My housemate back in 95 had one of the first (possibly only) BeBoxes in Australia. He used it to write stuff for his computer music degree at Latrobe University. I last saw him using it onstage about three or four years ago. His software tracks what he plays (on saxophone) and improvises around him. Kind of awesome.

He even has his own entry in the music section of the BeOS Bible for the 303/drums/sequencer thingy (ReBirth clone) he wrote.

Back in 2002, I bought a commercial BeOS 5 Pro Edition box set from a friend, and after a few half hearted attempts to get it running on a PPC, tossed it on the shelf... until last September.

Looking back, it's amusing that I got into BeOS just as it was imploding, as PALM had just announced that it was shelving the OS and moving in other directions. The BeOS newsgroup was abuzz with activity, wailing, and solemn vows to keep the dream alive... and then the fun started. I and a few other likeminded folk urged the legion of code monkey to begin writing apps and drivers to bring BeOS up to speed and keep it viable. Afterall, what good is a elegant operating system if it can't actually DO anything. Device drivers for the latest hardware, a decent set of graphics & multimedia tools, desktop utilities and the like. Afterall, BeOS 5 Personal edition had been released into the wild, so we were already half way there, right? Eh... no.

Everyone one of the biggest voices amongst the "doers" on the group wanted to reinvent the wheel, opining that an OS written in fresh code would avoid legal entanglements down the road if BeOS really managed to get a foothold. Fair enough, but some of the rest of us reasoned that if you didn't keep an interested core group of users as a base, you would face the spectre of being a "New Product" in the marketplace of OS's. I also wouldn't be out of line to suggest that there was a certain amount of ego at work amonst the code writers, but I guess that sort of thing just comes with the territory. Unfortunately, these guys weren't even united in that regard as they proceeded to bolt off in several directions at once and work on several different flavors of BeOS independently (Zeta and Yellow being two of the better known zersions), rather than collectively working as a group. Turns out it was all for naught as legal challenges sprang forth as these thing were offered for sale, ultimately dooming them.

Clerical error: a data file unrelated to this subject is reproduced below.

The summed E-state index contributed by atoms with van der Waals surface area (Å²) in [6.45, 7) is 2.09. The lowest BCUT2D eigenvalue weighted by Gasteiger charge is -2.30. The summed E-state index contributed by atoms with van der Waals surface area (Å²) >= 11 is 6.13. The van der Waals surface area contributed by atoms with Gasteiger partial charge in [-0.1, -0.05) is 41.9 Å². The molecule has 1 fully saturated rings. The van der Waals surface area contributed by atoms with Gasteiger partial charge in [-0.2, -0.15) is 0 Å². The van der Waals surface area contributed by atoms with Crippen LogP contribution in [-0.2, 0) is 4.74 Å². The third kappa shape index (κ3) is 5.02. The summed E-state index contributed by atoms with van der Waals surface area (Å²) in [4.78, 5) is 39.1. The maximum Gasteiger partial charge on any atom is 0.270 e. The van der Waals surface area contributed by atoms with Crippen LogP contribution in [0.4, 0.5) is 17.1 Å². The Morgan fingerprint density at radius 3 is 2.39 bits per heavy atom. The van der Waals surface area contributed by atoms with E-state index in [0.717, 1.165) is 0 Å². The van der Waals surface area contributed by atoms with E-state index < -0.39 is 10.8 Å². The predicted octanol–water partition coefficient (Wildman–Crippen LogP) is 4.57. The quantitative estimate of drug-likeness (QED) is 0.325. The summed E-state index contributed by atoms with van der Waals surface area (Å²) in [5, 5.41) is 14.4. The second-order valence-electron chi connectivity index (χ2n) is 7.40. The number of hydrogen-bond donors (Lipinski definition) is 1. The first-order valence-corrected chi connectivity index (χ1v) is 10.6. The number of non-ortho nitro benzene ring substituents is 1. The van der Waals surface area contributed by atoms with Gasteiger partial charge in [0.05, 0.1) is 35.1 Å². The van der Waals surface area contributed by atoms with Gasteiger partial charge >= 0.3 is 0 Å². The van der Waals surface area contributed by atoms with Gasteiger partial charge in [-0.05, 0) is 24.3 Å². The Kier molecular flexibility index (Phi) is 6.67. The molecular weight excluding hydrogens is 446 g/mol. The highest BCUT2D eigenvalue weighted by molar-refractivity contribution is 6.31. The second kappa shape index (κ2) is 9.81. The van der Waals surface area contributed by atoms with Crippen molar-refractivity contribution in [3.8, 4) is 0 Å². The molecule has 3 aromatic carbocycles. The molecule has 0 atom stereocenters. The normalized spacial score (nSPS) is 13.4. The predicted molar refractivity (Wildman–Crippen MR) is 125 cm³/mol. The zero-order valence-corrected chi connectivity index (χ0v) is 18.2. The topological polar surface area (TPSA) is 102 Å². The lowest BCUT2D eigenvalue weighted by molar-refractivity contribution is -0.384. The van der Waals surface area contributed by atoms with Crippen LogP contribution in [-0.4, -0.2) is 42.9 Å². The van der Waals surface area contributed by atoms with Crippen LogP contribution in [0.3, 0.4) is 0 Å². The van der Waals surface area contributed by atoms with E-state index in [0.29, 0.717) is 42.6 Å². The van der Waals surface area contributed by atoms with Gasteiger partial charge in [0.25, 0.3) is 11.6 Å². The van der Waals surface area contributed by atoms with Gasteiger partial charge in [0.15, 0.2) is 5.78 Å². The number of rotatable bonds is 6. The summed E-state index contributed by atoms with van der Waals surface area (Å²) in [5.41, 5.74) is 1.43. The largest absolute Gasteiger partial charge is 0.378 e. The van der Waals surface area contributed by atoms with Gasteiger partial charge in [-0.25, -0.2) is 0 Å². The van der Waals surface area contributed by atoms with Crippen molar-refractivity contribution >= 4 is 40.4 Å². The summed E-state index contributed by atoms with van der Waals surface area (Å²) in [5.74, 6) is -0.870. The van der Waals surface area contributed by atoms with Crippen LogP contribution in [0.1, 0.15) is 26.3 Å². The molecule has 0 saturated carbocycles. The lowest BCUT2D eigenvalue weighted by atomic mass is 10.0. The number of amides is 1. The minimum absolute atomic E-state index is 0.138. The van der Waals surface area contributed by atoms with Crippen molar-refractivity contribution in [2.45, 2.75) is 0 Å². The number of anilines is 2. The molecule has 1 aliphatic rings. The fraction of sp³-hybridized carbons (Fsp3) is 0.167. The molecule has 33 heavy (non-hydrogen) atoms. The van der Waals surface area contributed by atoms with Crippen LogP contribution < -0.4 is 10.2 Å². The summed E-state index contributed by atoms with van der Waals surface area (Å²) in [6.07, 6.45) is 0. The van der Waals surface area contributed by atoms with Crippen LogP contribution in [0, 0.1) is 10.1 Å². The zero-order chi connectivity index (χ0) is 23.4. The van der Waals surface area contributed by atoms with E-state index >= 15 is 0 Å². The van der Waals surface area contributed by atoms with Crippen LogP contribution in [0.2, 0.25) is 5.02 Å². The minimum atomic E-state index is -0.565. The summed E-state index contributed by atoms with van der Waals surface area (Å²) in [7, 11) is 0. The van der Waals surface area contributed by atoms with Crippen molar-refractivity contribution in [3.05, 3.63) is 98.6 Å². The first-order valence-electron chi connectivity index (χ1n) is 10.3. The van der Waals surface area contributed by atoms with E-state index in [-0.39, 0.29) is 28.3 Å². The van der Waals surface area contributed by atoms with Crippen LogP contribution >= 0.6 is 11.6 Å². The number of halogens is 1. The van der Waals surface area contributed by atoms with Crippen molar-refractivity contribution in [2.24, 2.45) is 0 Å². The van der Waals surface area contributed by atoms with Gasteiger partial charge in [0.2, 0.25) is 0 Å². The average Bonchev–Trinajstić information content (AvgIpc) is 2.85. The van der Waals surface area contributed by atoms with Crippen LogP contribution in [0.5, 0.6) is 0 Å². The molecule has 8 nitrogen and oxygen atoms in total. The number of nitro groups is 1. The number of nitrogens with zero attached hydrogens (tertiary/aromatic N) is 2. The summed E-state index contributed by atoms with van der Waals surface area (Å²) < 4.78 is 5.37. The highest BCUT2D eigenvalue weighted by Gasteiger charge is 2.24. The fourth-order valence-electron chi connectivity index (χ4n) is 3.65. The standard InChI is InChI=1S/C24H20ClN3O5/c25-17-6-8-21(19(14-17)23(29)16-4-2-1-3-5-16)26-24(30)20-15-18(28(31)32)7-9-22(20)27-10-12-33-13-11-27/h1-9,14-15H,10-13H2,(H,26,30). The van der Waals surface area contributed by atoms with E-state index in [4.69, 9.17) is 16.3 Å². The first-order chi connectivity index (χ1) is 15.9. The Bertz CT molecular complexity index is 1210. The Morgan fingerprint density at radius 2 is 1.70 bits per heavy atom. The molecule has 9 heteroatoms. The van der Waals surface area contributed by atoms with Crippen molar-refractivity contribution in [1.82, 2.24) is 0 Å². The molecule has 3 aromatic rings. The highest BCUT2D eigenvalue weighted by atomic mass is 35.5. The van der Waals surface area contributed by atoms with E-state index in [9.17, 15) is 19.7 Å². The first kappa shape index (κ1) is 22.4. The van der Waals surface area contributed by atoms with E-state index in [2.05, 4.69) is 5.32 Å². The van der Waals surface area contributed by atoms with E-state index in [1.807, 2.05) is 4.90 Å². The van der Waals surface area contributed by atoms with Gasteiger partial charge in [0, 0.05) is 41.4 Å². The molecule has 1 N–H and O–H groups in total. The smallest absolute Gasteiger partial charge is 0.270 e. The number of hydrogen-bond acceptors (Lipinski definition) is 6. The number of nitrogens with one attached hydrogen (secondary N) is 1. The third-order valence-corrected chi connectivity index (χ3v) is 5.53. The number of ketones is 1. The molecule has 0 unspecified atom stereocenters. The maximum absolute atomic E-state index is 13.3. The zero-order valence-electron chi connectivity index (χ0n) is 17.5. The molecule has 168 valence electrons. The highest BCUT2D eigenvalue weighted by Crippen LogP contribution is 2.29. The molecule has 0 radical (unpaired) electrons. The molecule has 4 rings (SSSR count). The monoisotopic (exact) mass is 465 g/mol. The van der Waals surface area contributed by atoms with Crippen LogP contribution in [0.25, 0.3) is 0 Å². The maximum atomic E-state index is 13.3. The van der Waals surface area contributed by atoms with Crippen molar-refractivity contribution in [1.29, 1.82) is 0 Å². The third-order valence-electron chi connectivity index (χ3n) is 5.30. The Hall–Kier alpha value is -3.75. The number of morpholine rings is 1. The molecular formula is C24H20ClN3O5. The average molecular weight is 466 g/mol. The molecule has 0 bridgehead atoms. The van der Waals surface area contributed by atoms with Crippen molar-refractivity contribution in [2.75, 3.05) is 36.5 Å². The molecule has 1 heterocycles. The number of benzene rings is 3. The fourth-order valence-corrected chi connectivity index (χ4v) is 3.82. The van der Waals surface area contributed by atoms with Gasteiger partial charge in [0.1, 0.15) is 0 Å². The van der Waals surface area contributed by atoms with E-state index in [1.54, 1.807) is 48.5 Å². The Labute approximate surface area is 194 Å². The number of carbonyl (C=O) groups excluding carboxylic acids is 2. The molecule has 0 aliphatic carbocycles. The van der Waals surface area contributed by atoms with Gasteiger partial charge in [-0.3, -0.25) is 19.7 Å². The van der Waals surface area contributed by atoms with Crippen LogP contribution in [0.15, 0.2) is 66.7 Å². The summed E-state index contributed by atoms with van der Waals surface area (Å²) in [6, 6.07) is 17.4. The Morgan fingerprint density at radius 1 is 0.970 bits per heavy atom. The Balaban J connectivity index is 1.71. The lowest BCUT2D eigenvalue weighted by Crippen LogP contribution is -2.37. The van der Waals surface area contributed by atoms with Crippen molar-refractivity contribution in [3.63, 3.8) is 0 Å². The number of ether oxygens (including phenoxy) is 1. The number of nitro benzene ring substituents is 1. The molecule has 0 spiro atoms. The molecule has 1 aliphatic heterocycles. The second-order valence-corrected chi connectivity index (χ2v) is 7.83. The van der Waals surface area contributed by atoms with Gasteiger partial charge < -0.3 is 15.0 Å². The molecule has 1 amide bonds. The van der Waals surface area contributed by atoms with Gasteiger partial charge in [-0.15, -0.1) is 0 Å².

So then, last September I fished out my old box set of BeOS 5 Pro, put together a PowerMac 6500, loaded it up and hit power. Set up was straight forward and fast, even giving the option of setting up a duel boot system. Booted up fine and with a minimum of fiddling I had it on the cable modem and on the intraweb. Emboldened, I then set out (on my OSX tower) to hunt down BeWarez of every stripe, which turned out to be trickier than I thought. Lots of dead links and lost interest, but using what I could get and more using the WayBack Machine (Internet Archive) I filled 2 CD's with apps, including a BePort of Firefox!

Final analysis, still an interesting hobby computing project, not nearly as limited as I thought it might be. I'd fool with this more, but I'm kind of waiting to see where the HAIKU OS project goes, but you never know... ^___^